HC Deb 06 May 1941 vol 371 cc675-6
15. Mr. Robert Gibson

asked the Secretary of State for War, how many highly-skilled joiners. are employed as assistant cooks in the Army; and what steps he is taking to have them replaced by individuals who are not trained craftsmen and returned to essential carpentry work of national importance?

Captain Margesson

Every effort is made to ensure that skilled men in the Army are used to the best advantage. In the case of men registered under the National Service (Armed Forces) Act, 1939, skilled men below the age of reservation in certain trades, which include carpentry, are called up only for employment in the Service trades corresponding to their civil occupations. If my hon. and learned Friend has in mind any par-

ticular case in which a man is employed in a capacity in which his special qualifications appear to be wasted and will let me have details, I shall be very glad to look into it.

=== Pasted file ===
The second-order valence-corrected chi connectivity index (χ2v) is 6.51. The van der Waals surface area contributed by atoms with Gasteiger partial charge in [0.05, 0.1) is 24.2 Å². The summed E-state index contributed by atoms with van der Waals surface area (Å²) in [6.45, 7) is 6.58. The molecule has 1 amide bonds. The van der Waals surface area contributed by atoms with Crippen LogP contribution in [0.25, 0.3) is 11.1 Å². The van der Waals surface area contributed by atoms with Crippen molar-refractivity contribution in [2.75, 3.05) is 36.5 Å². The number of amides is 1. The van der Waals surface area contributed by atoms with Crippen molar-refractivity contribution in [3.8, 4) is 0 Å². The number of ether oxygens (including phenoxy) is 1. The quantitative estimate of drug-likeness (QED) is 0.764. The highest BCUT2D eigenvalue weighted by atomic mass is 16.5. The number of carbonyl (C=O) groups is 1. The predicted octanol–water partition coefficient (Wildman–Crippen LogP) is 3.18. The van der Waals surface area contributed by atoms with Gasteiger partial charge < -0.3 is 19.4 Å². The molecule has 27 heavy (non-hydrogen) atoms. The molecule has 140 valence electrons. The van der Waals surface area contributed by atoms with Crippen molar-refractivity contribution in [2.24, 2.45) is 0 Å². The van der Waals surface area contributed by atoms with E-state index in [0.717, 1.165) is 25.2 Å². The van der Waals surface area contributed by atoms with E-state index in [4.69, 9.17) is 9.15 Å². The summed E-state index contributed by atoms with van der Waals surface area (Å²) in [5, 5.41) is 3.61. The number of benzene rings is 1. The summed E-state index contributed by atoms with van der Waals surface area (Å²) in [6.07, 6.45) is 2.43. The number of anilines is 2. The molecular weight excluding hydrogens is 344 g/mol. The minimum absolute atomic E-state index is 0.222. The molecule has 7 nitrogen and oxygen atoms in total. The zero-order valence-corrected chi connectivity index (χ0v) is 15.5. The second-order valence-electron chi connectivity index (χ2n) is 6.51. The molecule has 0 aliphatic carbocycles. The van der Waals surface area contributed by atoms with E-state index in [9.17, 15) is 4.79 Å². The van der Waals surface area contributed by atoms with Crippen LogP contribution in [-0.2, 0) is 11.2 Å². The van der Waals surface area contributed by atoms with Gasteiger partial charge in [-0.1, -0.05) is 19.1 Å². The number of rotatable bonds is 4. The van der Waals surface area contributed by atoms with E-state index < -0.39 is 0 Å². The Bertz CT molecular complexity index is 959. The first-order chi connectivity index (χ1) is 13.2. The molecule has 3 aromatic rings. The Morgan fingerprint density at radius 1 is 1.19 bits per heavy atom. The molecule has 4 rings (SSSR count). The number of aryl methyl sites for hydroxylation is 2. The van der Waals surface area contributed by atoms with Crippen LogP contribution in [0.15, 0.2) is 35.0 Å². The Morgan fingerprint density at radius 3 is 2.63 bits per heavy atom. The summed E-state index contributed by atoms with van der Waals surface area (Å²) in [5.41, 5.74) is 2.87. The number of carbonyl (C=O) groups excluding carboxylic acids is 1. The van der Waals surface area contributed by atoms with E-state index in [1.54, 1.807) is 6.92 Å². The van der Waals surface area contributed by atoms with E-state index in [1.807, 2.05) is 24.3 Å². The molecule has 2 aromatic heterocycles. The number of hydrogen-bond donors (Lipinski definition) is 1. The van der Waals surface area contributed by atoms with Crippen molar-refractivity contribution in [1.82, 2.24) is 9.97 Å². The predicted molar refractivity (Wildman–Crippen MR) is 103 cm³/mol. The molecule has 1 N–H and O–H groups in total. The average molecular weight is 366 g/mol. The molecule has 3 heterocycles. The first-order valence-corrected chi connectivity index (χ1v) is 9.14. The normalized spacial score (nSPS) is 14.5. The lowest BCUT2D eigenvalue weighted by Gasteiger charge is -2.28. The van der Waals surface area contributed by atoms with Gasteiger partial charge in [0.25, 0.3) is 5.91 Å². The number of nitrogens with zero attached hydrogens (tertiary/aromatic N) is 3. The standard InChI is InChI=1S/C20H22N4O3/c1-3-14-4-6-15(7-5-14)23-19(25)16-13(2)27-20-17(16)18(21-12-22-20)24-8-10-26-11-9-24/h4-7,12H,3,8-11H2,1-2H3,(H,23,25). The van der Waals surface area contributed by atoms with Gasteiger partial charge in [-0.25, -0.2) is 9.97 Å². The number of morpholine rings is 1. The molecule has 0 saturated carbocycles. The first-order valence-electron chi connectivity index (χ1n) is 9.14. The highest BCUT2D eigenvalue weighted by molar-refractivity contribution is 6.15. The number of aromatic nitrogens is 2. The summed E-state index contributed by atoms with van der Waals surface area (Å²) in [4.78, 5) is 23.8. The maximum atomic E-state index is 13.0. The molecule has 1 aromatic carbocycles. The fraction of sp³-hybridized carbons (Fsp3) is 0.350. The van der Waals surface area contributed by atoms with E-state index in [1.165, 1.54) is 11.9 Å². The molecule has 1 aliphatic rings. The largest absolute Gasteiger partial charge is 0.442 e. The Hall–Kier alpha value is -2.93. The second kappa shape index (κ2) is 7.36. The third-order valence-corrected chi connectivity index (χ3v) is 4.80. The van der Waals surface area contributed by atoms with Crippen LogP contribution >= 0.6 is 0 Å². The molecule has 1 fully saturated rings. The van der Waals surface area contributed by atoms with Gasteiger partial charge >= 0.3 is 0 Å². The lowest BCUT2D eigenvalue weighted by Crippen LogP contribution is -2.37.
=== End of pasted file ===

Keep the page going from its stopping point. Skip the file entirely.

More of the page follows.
Mr. Gibson

Has the right hon. Gentleman seen particulars of the special case that I have sent to his Department?

Captain Margesson

It has not come to my immediate attention.

Mr. Bellenger

Is the right hon. and gallant Gentleman aware that there are considerable numbers of skilled men in the Army and Air Services who are not being made full use of? What is the procedure if a soldier goes to his commanding officer and can get no remedy?

Captain Margesson

It is my object to see that all square pegs are put into square holes. I do not want to see highly skilled men doing jobs on which those not skilled are working. I' am anxious to have any cases brought to my notice.

Mr. Thorne

Is it not a great advantage to these men to have learnt cooking when they go back home?